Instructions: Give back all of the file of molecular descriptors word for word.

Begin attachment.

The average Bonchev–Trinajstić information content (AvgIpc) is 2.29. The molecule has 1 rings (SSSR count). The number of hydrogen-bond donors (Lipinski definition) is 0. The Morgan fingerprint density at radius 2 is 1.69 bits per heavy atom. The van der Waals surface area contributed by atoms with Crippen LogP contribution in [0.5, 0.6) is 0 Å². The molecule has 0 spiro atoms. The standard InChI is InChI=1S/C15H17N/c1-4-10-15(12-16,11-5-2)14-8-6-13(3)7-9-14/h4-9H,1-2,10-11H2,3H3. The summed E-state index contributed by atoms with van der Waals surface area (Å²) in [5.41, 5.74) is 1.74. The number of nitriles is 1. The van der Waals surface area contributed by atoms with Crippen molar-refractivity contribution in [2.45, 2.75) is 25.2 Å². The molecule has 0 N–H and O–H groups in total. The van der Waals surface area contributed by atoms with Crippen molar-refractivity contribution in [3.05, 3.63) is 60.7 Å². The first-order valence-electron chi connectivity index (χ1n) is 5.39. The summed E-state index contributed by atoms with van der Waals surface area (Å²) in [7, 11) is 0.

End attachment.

The average Bonchev–Trinajstić information content (AvgIpc) is 2.29. The molecule has 1 rings (SSSR count). The number of hydrogen-bond donors (Lipinski definition) is 0. The Morgan fingerprint density at radius 2 is 1.69 bits per heavy atom. The van der Waals surface area contributed by atoms with Crippen LogP contribution in [0.5, 0.6) is 0 Å². The molecule has 0 spiro atoms. The standard InChI is InChI=1S/C15H17N/c1-4-10-15(12-16,11-5-2)14-8-6-13(3)7-9-14/h4-9H,1-2,10-11H2,3H3. The summed E-state index contributed by atoms with van der Waals surface area (Å²) in [5.41, 5.74) is 1.74. The number of nitriles is 1. The van der Waals surface area contributed by atoms with Crippen molar-refractivity contribution in [2.45, 2.75) is 25.2 Å². The molecule has 0 N–H and O–H groups in total. The van der Waals surface area contributed by atoms with Crippen molar-refractivity contribution in [3.05, 3.63) is 60.7 Å². The first-order valence-electron chi connectivity index (χ1n) is 5.39. The summed E-state index contributed by atoms with van der Waals surface area (Å²) in [7, 11) is 0.